Israeli Institute Prepares Priests for Jerusalem's Third Temple

The movement to rebuild Jerusalem's third temple expands.

The Temple Mount, known to Muslims as Al-Haram Al-Sharif,  dominates this aerial view of the Old City of Jerusalem, taken on Oct. 2, 2007.

An aerial view of the Old City of Jerusalem. An organization of Israeli temples is preparing priests for the the reconstruction of the city's historic third temple.

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Secular Jews wouldn’t be opposed to paying these taxes when the day will come, he’s sure of it. “Just as the ultra-Orthodox pay taxes that go to the army,” he says. One thing is certain: The third temple will have cameras that will transmit what’s happening there to the whole world. The simulated sacrifice this Thursday can also be viewed online on the Temple Institute website.

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Everything is ready, then, except two additional, small matters. The easy one, you’d be surprised, is the Ark of the Covenant. “The Second Temple didn’t have an ark, either,” Segel reminds me, and Friedman adds, “There are 10 studies about the location of the Ark of the Covenant. We read them and studied all of them, and reached the conclusion that the right answer is that it’s buried in the tunnels under the Temple Mount. When the day comes, we will get to it.”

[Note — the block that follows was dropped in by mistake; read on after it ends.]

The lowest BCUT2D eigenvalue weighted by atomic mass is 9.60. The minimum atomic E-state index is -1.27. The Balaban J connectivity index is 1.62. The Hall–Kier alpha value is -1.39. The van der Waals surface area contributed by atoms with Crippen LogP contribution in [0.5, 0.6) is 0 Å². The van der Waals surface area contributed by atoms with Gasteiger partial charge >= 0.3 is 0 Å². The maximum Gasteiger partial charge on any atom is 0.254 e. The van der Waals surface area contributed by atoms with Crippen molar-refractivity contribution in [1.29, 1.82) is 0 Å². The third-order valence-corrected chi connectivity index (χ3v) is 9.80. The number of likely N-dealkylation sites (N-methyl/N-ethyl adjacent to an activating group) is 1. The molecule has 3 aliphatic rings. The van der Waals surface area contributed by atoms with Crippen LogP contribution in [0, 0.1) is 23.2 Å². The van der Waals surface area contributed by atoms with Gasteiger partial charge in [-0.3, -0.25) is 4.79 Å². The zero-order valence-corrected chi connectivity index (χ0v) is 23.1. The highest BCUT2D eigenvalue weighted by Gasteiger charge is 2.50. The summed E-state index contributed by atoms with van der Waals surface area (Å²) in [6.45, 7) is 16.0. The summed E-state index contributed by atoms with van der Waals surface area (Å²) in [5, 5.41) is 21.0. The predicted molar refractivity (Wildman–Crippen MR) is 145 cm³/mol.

The more problematic issue is the Al-Aqsa Mosque, the Dome of the Rock, which slightly impedes the architectural plans. “The temple will not be built through private acts and blowing up mosques,” emphasizes Segal. “That’s not the direction. The direction is changing consciousness. The preparations are mental more than anything.” One of the people involved in preparations, who requested anonymity, explains, “If not for the problem of the Dome of the Rock, they would build the temple today, and the temple would be built there. The third temple will be built by the government of Israel, not by private individuals. No one will do what shouldn’t be done, like an underground action to blow up the Dome of the Rock. The people who are committed to establishing the temple are normative and rational people, and just like we established the State of Israel, the day will come when we will build the temple, in an orderly, state-sanctioned manner.”

Segel notes that it can all start small: “The location of the altar where sacrifices are allowed on the Temple Mount is not within the bounds of Al-Aqsa,” he says, “so at least they should let us sacrifice on the Temple Mount.” But before any sacrifices take place there, much may have to change: Currently, the State of Israel doesn’t often authorize Jews to ascend to the Temple Mount, much less pray there.

[Editor's note: An earlier version of this article mistakenly identified Shalem College as the location of this event. Al-Monitor regrets the error.]

Yuval Avivi, journalist and literary critic, is a columnist for the magazine "Firma" (of the Israeli economic daily "'Globes" group) and writes for "TimeOut Tel Aviv" magazine. He was previously deputy chief editor of the Israeli daily "Israel HaYom" weekend supplement.

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